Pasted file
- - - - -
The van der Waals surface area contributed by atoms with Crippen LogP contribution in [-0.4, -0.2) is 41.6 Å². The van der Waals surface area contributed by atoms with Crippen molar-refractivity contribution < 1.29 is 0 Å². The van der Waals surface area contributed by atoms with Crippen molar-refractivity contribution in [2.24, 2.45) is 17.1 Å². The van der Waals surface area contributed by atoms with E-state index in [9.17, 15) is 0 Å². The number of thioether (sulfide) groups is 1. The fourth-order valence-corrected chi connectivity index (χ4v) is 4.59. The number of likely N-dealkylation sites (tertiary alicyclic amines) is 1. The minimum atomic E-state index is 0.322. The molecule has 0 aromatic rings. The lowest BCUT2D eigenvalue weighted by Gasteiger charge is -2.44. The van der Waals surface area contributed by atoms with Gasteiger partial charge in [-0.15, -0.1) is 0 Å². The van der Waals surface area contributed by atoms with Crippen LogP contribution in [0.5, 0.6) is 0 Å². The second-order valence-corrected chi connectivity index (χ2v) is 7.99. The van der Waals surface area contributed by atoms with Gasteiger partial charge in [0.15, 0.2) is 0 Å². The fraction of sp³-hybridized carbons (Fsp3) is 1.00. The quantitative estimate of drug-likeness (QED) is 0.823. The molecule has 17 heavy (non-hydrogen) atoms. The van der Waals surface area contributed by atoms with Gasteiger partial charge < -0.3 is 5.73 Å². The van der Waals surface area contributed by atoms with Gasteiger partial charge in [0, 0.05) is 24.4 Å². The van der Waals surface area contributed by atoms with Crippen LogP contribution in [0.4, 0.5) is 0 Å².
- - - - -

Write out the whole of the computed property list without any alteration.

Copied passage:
The van der Waals surface area contributed by atoms with Crippen LogP contribution in [-0.4, -0.2) is 41.6 Å². The van der Waals surface area contributed by atoms with Crippen molar-refractivity contribution < 1.29 is 0 Å². The van der Waals surface area contributed by atoms with Crippen molar-refractivity contribution in [2.24, 2.45) is 17.1 Å². The van der Waals surface area contributed by atoms with E-state index in [9.17, 15) is 0 Å². The number of thioether (sulfide) groups is 1. The fourth-order valence-corrected chi connectivity index (χ4v) is 4.59. The number of likely N-dealkylation sites (tertiary alicyclic amines) is 1. The minimum atomic E-state index is 0.322. The molecule has 0 aromatic rings. The lowest BCUT2D eigenvalue weighted by Gasteiger charge is -2.44. The van der Waals surface area contributed by atoms with Gasteiger partial charge in [-0.15, -0.1) is 0 Å². The van der Waals surface area contributed by atoms with Crippen LogP contribution in [0.5, 0.6) is 0 Å². The second-order valence-corrected chi connectivity index (χ2v) is 7.99. The van der Waals surface area contributed by atoms with Gasteiger partial charge in [0.15, 0.2) is 0 Å². The fraction of sp³-hybridized carbons (Fsp3) is 1.00. The quantitative estimate of drug-likeness (QED) is 0.823. The molecule has 17 heavy (non-hydrogen) atoms. The van der Waals surface area contributed by atoms with Gasteiger partial charge < -0.3 is 5.73 Å². The van der Waals surface area contributed by atoms with Gasteiger partial charge in [0, 0.05) is 24.4 Å². The van der Waals surface area contributed by atoms with Crippen LogP contribution in [0.4, 0.5) is 0 Å².